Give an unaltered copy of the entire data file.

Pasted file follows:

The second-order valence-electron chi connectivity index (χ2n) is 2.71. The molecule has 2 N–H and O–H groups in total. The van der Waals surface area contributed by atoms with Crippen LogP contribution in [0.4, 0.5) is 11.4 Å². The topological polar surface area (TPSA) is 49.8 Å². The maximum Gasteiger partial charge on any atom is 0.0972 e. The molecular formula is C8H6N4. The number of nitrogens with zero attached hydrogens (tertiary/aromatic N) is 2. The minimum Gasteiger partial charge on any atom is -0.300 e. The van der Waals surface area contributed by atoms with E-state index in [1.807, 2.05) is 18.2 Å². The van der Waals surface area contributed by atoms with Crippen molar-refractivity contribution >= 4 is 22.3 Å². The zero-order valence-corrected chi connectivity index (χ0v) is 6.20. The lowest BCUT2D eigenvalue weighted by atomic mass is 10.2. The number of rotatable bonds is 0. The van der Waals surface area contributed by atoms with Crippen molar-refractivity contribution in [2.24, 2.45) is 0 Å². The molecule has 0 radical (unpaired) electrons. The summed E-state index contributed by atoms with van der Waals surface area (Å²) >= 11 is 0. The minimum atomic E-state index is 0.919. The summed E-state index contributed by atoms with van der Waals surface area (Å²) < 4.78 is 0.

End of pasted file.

The second-order valence-electron chi connectivity index (χ2n) is 2.71. The molecule has 2 N–H and O–H groups in total. The van der Waals surface area contributed by atoms with Crippen LogP contribution in [0.4, 0.5) is 11.4 Å². The topological polar surface area (TPSA) is 49.8 Å². The maximum Gasteiger partial charge on any atom is 0.0972 e. The molecular formula is C8H6N4. The number of nitrogens with zero attached hydrogens (tertiary/aromatic N) is 2. The minimum Gasteiger partial charge on any atom is -0.300 e. The van der Waals surface area contributed by atoms with E-state index in [1.807, 2.05) is 18.2 Å². The van der Waals surface area contributed by atoms with Crippen molar-refractivity contribution >= 4 is 22.3 Å². The zero-order valence-corrected chi connectivity index (χ0v) is 6.20. The lowest BCUT2D eigenvalue weighted by atomic mass is 10.2. The number of rotatable bonds is 0. The van der Waals surface area contributed by atoms with Crippen molar-refractivity contribution in [2.24, 2.45) is 0 Å². The molecule has 0 radical (unpaired) electrons. The summed E-state index contributed by atoms with van der Waals surface area (Å²) >= 11 is 0. The minimum atomic E-state index is 0.919. The summed E-state index contributed by atoms with van der Waals surface area (Å²) < 4.78 is 0.